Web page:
Irene Ryan

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Irene Ryan
Buddy Ebsen and Irene Ryan from The Beverly Hillbillies - 1970.jpg
Born Jessie Irene Noblett
(1902-10-17)October 17, 1902
El Paso, Texas, United States[1]
Died April 26, 1973(1973-04-26) (aged 70)
Santa Monica, California, United States
Cause of death Glioblastoma, heart attack
Resting place Woodlawn Memorial Cemetery, Santa Monica
Nationality American
Occupation Actress
Years active 1913–1973
Spouse(s) Tim Ryan (m. 1922–1942); divorced
Harold E. Knox (m. 1946–1961); divorced

Irene Ryan (born Jessie Irene Noblitt; October 17, 1902 – April 26, 1973) was an American actress who found success in vaudeville, radio, film, television, and Broadway.

Ryan is most widely known for her portrayal of Granny, the mother-in-law of Buddy Ebsen's character, on the long-running TV series The Beverly Hillbillies (1962–1971), for which she was nominated for Emmy Awards for Outstanding Lead Actress in a Comedy Series in 1963 and 1964.

Early years[edit]

Ryan was born Jessie Irene Noblitt on October 17, 1902, in El Paso, Texas. She was the second child and last daughter born to Catherine "Katie" J. (née McSharry) and James Merritt Noblitt. Her father was an Army sergeant from North Carolina, and her mother had immigrated from her native Ireland. She was 17 years younger than her only sister Anna.[2]


Ryan began her career at the age of 11, after winning $3 for singing "Pretty Baby" in an amateur contest at the Valencia Theater in San Francisco.[3][4]

At 20, she married writer-comedian Tim Ryan. They performed in vaudeville as a double act, known in show business as a "Dumb Dora" routine and epitomized by George Burns and Gracie Allen. (According to Jim Jordan Jr., while playing the same circuit as Marian and Jim Jordan, Ryan suggested they include more comedy and patter in their show, which led to the creation of Fibber McGee and Molly.)[citation needed]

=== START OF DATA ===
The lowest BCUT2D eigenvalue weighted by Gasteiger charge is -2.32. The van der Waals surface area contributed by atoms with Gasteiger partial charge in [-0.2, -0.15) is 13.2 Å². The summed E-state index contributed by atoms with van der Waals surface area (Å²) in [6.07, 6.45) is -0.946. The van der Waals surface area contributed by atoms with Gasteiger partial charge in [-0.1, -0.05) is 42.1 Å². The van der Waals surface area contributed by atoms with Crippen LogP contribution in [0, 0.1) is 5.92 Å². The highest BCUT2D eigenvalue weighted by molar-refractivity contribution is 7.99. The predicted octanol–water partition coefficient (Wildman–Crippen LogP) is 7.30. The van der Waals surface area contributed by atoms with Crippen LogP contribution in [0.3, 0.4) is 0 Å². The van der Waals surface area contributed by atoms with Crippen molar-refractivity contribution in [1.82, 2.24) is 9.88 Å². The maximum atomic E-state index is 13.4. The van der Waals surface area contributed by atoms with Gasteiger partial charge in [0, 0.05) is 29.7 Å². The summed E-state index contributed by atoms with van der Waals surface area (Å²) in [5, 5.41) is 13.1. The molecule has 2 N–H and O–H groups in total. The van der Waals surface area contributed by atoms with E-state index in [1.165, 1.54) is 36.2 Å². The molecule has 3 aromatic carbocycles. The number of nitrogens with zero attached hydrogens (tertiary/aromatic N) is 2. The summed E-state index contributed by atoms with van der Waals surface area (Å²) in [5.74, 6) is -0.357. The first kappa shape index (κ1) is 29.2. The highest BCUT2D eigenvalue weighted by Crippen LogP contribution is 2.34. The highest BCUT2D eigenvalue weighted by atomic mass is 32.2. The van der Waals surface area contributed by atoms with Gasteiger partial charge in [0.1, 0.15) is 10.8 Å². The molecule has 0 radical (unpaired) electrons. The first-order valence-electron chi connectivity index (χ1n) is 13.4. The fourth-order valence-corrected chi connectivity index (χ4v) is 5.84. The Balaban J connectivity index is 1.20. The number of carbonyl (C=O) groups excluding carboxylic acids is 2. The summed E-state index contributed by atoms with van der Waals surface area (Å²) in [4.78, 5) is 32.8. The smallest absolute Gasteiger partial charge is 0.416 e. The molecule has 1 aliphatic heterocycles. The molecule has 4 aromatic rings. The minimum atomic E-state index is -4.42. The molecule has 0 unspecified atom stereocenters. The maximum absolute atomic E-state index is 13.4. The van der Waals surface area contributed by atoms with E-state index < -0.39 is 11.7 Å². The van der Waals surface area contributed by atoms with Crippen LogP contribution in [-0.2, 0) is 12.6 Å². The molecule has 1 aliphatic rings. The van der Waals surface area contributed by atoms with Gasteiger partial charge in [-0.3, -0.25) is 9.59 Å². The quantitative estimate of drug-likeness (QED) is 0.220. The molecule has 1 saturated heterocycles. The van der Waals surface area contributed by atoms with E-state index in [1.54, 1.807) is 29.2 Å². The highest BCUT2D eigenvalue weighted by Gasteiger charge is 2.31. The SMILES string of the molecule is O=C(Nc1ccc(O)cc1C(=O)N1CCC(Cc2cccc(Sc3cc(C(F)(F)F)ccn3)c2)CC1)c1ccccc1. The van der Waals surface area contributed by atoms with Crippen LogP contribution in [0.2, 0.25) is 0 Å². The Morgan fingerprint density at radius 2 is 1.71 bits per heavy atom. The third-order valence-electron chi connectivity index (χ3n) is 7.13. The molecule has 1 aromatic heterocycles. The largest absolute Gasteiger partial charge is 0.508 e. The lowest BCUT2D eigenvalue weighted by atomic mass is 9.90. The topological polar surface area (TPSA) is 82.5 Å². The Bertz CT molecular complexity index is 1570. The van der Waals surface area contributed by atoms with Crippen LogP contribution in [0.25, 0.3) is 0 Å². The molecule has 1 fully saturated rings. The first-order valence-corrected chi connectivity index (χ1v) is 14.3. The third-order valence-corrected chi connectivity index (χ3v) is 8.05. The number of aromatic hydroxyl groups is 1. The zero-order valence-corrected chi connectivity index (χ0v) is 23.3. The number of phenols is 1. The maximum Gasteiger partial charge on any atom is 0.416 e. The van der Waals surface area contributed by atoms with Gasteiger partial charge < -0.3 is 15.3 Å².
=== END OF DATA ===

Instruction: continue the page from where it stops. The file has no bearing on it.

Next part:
Billed as "Tim and Irene", they had their own series of short subjects in the 1930s for Educational Pictures, and later worked in feature films for Monogram Pictures. Substituting for Jack Benny in 1936, they starred in The Jello Summer Show on NBC's Red Network. Recordings (made on 78 rpm 12-in lacquer disks) of the shows of September 20 and September 27 (the latter the last of the series) exist. Don Wilson was the announcer.[5]

Tim and Irene Ryan had no children and divorced in 1942, although she kept his surname. She toured with Bob Hope and was on his radio program for two years.[6] She played Edgar Kennedy's wife in two of his RKO series of short films in 1943.[7] That same year, she appeared in the country music film O, My Darling Clementine.

In 1944, she played a ditzy secretary named Polly in a B-movie titled Hot Rhythm with Dona Drake. In 1946, she married Harold E. Knox, who worked in film production. (They divorced in 1961; the couple had no children.) She continued to work in motion pictures of the late 1940s and early 1950s, generally playing fussy or nervous women. In 1946, she joined the cast of The Jack Carson Show on CBS radio. She played "a neighborhood storekeeper who operates a combination candy shop and lending library."[8] In January 1955, Ryan made her first television sitcom appearance in an episode of the CBS series The Danny Thomas Show. She appeared with Walter Brennan in the 1959 episode "Grandpa's New Job" on the ABC sitcom The Real McCoys. In the 1960-1961 CBS sitcom Bringing Up Buddy, starring Frank Aletter, she was cast in three episodes as Cynthia Boyle; and she appeared as Rusty Wallace in "The Romance of Silver Pines", a 1962 episode of My Three Sons, starring Fred MacMurray.[9]

The Beverly Hillbillies[edit]

After her divorce from Knox the prior year, Ryan was cast in 1962 as Daisy "Granny" Moses, the mother-in-law of patriarch J.D. "Jed" Clampett in The Beverly Hillbillies. According to Filmways publicist Ted Switzer, series creator and producer Paul Henning had decided to cast Bea Benaderet as Granny. However, when Ryan read for the role, “with her hair tied back in a bun and feisty as all get-out", she just blew everyone away. Executive producer Al Simon and Henning immediately said, "That’s Granny!" Later, when Benaderet saw Ryan's tryout, she agreed. Benaderet was cast as Jed Clampett's cousin, Pearl Bodine.[10]